50 Years of American Voices


Stanley M. Elam

The 22nd annual Gallup Poll
of the Public’s Attitudes
Toward the Public Schools

“People strongly believe in the six education goals for the ‘90s announced last February, with appropriate fanfare, by President George Bush and the 50 state governors. They believe in them so strongly that they would like to vote for political candidates who support these goals. But people are also profoundly skeptical about the possibility that the goals can be reached within this decade, which was part of the plan put forth by the president and the governors.

“More than three-quarters of the 1,594 adults interviewed for the poll attach very high or high priority to all six of the national goals for education. They give highest priority to the last goal: to free every school in America from drugs and violence and offer a disciplined environment conducive to learning. But only 5% of the respondents think it very likely that we will achieve this goal by the year 2000, and 36% think it very unlikely that we will. The only goal among the six that even 50% of the people think we might reach in this decade is that of readying children to learn by the time they start school.”

What was happening in American education?

1990: President George H.W. Bush announces the country’s six new National Education Goals, which will be achieved by 2000 and creates the National Education Goals Panel to monitor this work:

1. All children will start school ready to learn.

2. The high school graduation rate will increase to at least 90%.

3. All students will become competent in challenging subject matter.

4. Teachers will have the knowledge and skills that they need.

5. U.S. students will be first in the world in mathematics and science achievement.

6. Every adult American will be literate.

7. Schools will be safe, disciplined, and free of guns, drugs, and alcohol.

8. Schools will promote parental involvement and participation.

1990 IDEA logo

(Department of Education)

Oct. 30, 1990: The Individuals with Disabilities Education Act (IDEA) requires public schools to provide a free appropriate public education for students with disabilities.

Nov. 29, 1990: The Gun-Free School Zones Act prohibits the possession of a firearm within 1,000 feet of the grounds of a public, parochial, or private school.

1990: The Sandia Report refutes claims made by A Nation at Risk.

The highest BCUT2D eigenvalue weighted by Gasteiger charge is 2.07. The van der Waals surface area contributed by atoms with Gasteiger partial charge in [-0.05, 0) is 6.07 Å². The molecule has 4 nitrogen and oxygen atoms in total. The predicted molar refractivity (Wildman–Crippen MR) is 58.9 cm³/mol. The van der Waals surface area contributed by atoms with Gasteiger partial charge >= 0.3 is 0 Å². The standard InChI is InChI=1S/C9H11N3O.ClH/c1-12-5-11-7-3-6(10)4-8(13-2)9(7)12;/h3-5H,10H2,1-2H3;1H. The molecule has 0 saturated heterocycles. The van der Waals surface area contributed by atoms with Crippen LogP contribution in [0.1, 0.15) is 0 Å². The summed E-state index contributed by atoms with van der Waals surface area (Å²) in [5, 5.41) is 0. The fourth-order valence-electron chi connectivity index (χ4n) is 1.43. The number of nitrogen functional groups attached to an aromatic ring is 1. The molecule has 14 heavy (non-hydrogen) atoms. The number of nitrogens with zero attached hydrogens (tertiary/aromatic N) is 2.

June 4, 1990: In Westside Community Schools v. Mergens, the U.S. Supreme Court rules that public schools that allow student-interest clubs cannot exclude religious clubs or political clubs. The court says that allowing students to discuss religion after school does not amount to state sponsorship of religion.

Summer 1990: Teach For America begins with 489 teachers working in six regions.

September 1990: Minnesota allows any parent to send their children to public schools outside their own district and schools must enroll students from outside their district boundaries. Under the program, state aid follows the students to the district where the student attends school.

Fall 1990: The first students use vouchers to enroll in a private Milwaukee school.To qualify, students must reside within the city of Milwaukee and have a family income less than 175% of the federal poverty level.

1990: Channel One News, a daily television news program for young people, debuts in many schools across the United States. The program, which includes commercials, is controversial because it is shown to students while they are in class.

Dec. 17, 1990: President Bush names Lamar Alexander as U.S. Secretary of Education, replacing Lauro Cavazos, who resigned.

What else was happening in the United States?

June 11, 1990: In United States v. Eichman, the U.S. Supreme Court strikes down the Flag Protection Act, ruling again that the government's interest in preserving the flag as a symbol does not outweigh the individual's First Amendment right to disparage that symbol through expressive conduct.

June 20-30, 1990: Nelson Mandela tours the United States.

Aug. 2, 1990: Iraq invades Kuwait, which eventually leads to the Gulf War.

1990 Gulf War Ap 9012071479 Use

A U.S. Marine dashes into the Saudi Arabian desert carrying a grenade launcher during offensive exercises Dec. 7, 1990. (AP Photo/Peter Dejong)

Share “1990”:


We welcome your conversation about the poll results and the other information we’ve assembled here. What did we forget? What do you remember about this year? How do you think the events of this year influenced the responses to our questions?